Contributor Spotlight: Ryan Longnecker
by Adobe Stock Team
posted on 02-22-2017
Ryan Longnecker is an LA-based photographer, Creative Director, and Adobe Stock Premium Contributor known for his painterly travel and aerial photography. We spoke with Ryan about his career in photography, involvement with Adobe Stock, and in line with February’s Visual Trend, his fascination with drones.
AS: Can you tell about your background and how you got started in photography?
Ryan Longnecker: I grew up in the mountains, so I always had an appreciation for art and beauty. In high school joined an after school photography club and learned about the darkroom process, but to be honest, I never really took to it after that. I was more interested in the outdoors. I got my undergraduate degree in music. I picked up the camera again in my senior year, as the yearbook photographer.
AS: How did you go from a degree in music to a professional photographer?
RL: After graduation, my friend (another music grad) and I started a wedding photography business. A lot of our friends were getting married at that time, so it was a good fit for us. I did that for seven years, but decided that field of photography wasn’t what I was passionate about. After some reflection and listening to other creative colleagues suggest I pursue the things I was passionate about, I started focusing on landscape and travel photography.
Former clients who knew that I was switching gears to do landscape work gave me a few of my first assignments, but it was slow at first. 2016 was a year of learning, and now I’m more confident and excited to work with brands and companies who’s passions fit well with mine.
AS: Is there an overall theme that ties all of your images together?
RL: My overall narrative is that this world and the people in it are beautiful, and the more you look for beauty, the more you will see it. I try not to manufacture stories, but instead I try to look for what story is unfolding in front of me and tell that as genuinely as possible.
AS: What sets your images apart from other landscape photographers?
RL: Hmm… maybe my work is more punchy or vibrant than the other outdoor editing styles I see a lot of. Outdoor photography definitely has a popular and widely successful look right now – it’s moody, grainy and faded. I’ve been tempted to go with that style because I see how consistently successful it is, but there are some who are passionate about and good at that style, I am neither. The kind of responses that I get to my images is that they have a unique and interesting tonality. I try to see a frame from a more painterly palette, which I attribute to my art background.
AS: Where do you look for inspiration?
RL: Whenever I get into a creative rut, I look to entirely other forms of art. I look at the work of calligraphers, artists and illustrators – things that my brain doesn’t understand or know how to create – and try to pull new ideas from that fascination and confusion.
AS: Why did you decide to contribute to Adobe Stock’s Premium collection?
RL: Adobe Stock reached out to my friend Ben Sasso, and he was cool enough to recommended me. I wanted to find a reputable and valuable platform for my work and there’s no more reputable name in the creative field than Adobe. When I was at Adobe MAX last year, I saw how central Adobe Stock is to the company, and I’m excited to be a part of that.
AS: How does contributing to Adobe Stock complement your portfolio?
RL: Other than Instagram, I didn’t have a place to share and catalog my images. I didn’t want to just throw them out there because I attach value to my work, and I want to have in a place where people will appreciate it. In the Premium collection, my work sits next to some of the best photographers in the world, so I’m in very good company.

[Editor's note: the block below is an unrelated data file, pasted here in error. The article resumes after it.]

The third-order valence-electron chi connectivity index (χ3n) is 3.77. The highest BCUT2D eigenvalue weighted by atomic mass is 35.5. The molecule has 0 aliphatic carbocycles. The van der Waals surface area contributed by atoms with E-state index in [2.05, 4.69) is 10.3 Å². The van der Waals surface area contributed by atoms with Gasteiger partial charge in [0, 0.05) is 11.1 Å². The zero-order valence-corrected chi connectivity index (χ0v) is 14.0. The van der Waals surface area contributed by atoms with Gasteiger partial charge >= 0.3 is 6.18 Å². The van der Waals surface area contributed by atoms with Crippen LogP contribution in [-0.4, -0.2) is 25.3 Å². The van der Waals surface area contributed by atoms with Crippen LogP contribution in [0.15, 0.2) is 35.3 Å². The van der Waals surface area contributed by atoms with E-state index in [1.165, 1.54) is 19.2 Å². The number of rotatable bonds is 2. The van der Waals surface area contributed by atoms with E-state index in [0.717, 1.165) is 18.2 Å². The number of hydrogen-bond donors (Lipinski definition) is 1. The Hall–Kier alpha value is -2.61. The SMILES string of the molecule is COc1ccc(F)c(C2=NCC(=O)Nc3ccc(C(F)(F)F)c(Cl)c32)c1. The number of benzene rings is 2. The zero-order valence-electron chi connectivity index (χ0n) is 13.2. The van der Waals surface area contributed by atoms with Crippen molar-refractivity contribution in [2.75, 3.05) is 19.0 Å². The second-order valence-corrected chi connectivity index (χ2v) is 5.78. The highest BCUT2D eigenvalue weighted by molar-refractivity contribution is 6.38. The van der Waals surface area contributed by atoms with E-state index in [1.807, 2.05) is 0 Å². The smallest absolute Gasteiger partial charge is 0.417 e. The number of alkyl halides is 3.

AS: How did you get into drone photography?
A couple of the most respected landscape photographers were posting aerial images taken from helicopters. As drones became more readily available, they started posting drone images. When I saw how affordable they were, and the types of amazing imagery they produced and needed to participate so I picked one up. I spent a week playing around with it in the mountains and I knew immediately I’d be doing a lot more with drones.
AS: How do drones allow you to be creative or experiment in ways you weren’t able to before?
It opened up a part of my creative process that had faded a little. Because it was totally new to me, I was more experimental and playful. It felt like the initial fascination I had with cameras and learning something every time I went out to shoot.
Of course the ability to see from above adds a whole new dimension to perspective. It amazes me to see how drones are being used now for composition. A 3D image becomes 2D, so you have to think carefully about lines, color, shapes, and composition. So it allows me to look at it from a more canvas point of view.AS: Have you ever crashed your drone?
RL: A couple of times, actually! Once over a frozen lake in the middle of winter, and another time into the side of a hill in the middle of an event. But luckily I’ve never crashed one to it’s death… so that’s good.
AS: What was the biggest challenge of getting into drone photography?
RL: The flying part was actually not that hard to get the hang of. For me the challenge was figuring out how to tell a story through this new medium.
AS: What advice would you like to part on photographers who are just getting started?
RL: : There are a lot of competitive and cynical attitudes towards newcomers or amateurs that deter people from wanting to make or share art. We need to be encouraging each other, and understand that everyone is entering this world for various reasons and at different times. Try everything out and give everyone a shot to figure out their creative process.
Topics: Creative Inspiration & Trends, Photography